Note added Saturday AM, February 19: The El-Cheap AC adapter showed up at our front door late last evening (thanks Amazon Prime!). I removed the old unit and replaced it with the new one this morning. It works: as you can see in the next screencap the Surface has its wired GbE connection back, courtesy of the powered-up dock.

With power to the dock restored and Surface re-seated; Ethernet now works!

That was definitely worth the near-sawbuck expended for the replacement part!


Frustrating Firefox x86 Follies

Oh boy! I just shot myself rather nicely in the foot but managed to call back the bullet. Let me explain, in the context of unfolding and frustrating Firefox x86 follies here at Chez Tittel. The lead-in graphic for this story shows two entries for Firefox as you can see in the red outline box. Therein hangs this particular tale…

Fixing Frustrating Firefox x86 Follies

I noticed this earlier this week when, after updating Firefox x64 on my production PC, I noticed a second copy still running the previous version. WTF? Using SUMO to show me the containing folders for each instance I saw what was up. One 64-bit copy is running in the Program Files folder tree. More interestingly, a second 64-bit copy is running in the Program Files (x86) folder tree. WTF again?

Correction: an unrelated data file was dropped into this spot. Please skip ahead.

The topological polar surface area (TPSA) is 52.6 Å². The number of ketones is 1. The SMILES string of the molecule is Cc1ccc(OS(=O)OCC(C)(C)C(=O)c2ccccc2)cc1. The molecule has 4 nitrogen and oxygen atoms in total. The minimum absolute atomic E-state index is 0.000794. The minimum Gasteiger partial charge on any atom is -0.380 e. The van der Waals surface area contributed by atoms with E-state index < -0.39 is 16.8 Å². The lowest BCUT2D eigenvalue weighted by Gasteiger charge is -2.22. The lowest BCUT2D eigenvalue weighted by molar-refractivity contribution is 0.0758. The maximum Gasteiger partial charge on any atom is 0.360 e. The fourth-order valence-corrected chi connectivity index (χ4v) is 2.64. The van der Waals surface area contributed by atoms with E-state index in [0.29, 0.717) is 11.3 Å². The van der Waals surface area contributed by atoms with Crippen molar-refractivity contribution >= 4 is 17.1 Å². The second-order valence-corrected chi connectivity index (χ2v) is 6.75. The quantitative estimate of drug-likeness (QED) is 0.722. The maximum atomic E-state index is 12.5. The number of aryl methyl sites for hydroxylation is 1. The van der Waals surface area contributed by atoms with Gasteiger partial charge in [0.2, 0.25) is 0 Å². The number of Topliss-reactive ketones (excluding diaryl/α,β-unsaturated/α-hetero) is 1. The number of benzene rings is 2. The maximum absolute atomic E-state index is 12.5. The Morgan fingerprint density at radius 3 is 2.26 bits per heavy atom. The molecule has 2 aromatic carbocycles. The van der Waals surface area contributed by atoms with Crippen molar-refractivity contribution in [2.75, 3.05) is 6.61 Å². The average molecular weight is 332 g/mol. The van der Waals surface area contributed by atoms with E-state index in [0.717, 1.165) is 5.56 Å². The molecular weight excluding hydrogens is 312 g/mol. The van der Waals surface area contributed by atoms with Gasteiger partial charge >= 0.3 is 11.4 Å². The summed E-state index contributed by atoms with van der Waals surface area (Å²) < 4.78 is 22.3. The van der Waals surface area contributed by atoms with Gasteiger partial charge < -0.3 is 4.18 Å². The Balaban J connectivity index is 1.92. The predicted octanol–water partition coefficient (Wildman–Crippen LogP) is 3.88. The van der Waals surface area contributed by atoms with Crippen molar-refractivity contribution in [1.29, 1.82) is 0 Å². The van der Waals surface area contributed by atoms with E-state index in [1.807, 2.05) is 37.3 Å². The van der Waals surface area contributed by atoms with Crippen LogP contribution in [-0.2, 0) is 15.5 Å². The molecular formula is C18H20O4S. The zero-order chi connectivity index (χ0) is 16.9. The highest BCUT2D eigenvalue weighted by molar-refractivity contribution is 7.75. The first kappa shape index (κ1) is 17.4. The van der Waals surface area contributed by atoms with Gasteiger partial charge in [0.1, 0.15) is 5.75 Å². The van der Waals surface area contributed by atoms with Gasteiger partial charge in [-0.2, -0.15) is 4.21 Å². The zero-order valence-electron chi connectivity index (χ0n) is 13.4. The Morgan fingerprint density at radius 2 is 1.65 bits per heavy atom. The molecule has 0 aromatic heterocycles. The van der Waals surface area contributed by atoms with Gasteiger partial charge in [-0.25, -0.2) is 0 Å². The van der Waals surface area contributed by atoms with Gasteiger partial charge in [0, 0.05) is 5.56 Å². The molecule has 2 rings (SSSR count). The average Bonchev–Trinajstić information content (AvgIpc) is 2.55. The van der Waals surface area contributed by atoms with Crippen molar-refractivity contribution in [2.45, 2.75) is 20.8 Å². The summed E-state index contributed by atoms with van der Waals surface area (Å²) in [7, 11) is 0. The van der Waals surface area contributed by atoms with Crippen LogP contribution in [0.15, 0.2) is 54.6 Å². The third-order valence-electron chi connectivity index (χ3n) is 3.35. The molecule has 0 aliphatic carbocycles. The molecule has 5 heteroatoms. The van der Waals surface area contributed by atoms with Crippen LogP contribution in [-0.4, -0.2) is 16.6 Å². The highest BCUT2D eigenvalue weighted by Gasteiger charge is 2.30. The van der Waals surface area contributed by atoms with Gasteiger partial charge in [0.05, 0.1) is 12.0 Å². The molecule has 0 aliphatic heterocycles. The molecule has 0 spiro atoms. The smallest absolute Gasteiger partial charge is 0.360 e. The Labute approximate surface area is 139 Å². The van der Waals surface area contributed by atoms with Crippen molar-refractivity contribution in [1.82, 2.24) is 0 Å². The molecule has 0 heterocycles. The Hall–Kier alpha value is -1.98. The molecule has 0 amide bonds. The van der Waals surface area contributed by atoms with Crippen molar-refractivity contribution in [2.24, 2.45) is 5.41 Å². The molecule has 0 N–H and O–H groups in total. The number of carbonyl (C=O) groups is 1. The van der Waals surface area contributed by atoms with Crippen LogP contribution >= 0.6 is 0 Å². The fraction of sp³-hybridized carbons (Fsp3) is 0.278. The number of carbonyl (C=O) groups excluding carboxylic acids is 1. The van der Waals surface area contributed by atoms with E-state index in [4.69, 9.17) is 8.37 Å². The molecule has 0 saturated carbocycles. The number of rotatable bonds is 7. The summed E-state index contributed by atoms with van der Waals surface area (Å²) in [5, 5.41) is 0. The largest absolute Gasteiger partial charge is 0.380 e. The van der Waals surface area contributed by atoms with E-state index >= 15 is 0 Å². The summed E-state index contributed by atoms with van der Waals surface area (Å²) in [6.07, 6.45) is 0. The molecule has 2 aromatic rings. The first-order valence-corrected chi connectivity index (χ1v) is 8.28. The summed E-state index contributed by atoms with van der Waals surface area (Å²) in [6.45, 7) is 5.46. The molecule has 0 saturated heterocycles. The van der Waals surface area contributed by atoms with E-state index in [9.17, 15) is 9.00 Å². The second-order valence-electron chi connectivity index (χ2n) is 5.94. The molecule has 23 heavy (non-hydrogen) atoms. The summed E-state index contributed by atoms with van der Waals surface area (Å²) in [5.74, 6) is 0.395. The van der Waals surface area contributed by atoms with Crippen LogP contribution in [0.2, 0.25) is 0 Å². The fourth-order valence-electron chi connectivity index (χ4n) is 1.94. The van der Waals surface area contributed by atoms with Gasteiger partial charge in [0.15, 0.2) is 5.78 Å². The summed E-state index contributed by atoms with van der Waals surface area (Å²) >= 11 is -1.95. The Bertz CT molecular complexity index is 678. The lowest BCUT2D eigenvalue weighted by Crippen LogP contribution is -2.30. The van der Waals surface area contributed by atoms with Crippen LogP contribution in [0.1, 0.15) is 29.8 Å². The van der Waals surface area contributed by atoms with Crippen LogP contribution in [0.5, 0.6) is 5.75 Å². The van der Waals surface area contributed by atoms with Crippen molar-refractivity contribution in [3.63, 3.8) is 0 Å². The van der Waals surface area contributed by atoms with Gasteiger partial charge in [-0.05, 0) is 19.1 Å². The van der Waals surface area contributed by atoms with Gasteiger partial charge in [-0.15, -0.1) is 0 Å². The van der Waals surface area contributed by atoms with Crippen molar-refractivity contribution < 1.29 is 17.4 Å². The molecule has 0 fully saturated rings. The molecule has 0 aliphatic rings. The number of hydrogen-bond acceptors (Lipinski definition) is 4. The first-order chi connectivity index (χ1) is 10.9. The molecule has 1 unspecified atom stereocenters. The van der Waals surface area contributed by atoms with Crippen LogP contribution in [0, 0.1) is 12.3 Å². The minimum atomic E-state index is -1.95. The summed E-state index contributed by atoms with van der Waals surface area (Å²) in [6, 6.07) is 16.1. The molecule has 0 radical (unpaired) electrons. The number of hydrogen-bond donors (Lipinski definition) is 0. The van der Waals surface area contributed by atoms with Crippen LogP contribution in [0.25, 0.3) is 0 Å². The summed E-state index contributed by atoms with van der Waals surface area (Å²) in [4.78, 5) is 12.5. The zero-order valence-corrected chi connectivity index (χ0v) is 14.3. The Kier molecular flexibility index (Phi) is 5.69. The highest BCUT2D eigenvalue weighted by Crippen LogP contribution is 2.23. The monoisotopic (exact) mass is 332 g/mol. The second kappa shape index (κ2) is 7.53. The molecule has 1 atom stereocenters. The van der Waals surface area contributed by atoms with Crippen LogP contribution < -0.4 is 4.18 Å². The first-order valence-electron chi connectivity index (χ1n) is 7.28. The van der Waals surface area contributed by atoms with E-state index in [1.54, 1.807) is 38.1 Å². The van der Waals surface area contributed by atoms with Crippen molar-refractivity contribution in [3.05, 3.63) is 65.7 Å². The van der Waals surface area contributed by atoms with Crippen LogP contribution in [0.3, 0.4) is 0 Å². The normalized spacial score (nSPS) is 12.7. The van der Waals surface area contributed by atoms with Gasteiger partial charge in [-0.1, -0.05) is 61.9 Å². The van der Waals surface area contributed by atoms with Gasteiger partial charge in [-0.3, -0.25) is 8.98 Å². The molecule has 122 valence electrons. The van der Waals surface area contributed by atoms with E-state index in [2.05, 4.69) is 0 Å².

Nothing loath, I went into Explorer and deleted the Mozilla Firefox folder from the (x86) folder tree. This is the shooting myself in the foot part. Turns out that particular instance has all of my favorites, stored passwords, and yada yada yada. The true x64 instance is a “clean install” — but not in a good way. Sigh.

I called the bullet back by opening the Recycle Bin and restoring the entire, just-deleted Mozilla Firefox folder. I see that I can export all my stuff from one instance and then import it into the other. As soon as I have time to figure all that stuff out I can grab my “vital stats” from the x86 instance and make ready to transfer it into the x64 instance. Then, I should be able to safely delete the x86 instance without losing my valuable accreted data. Sigh again.

This Raises an Interesting Question…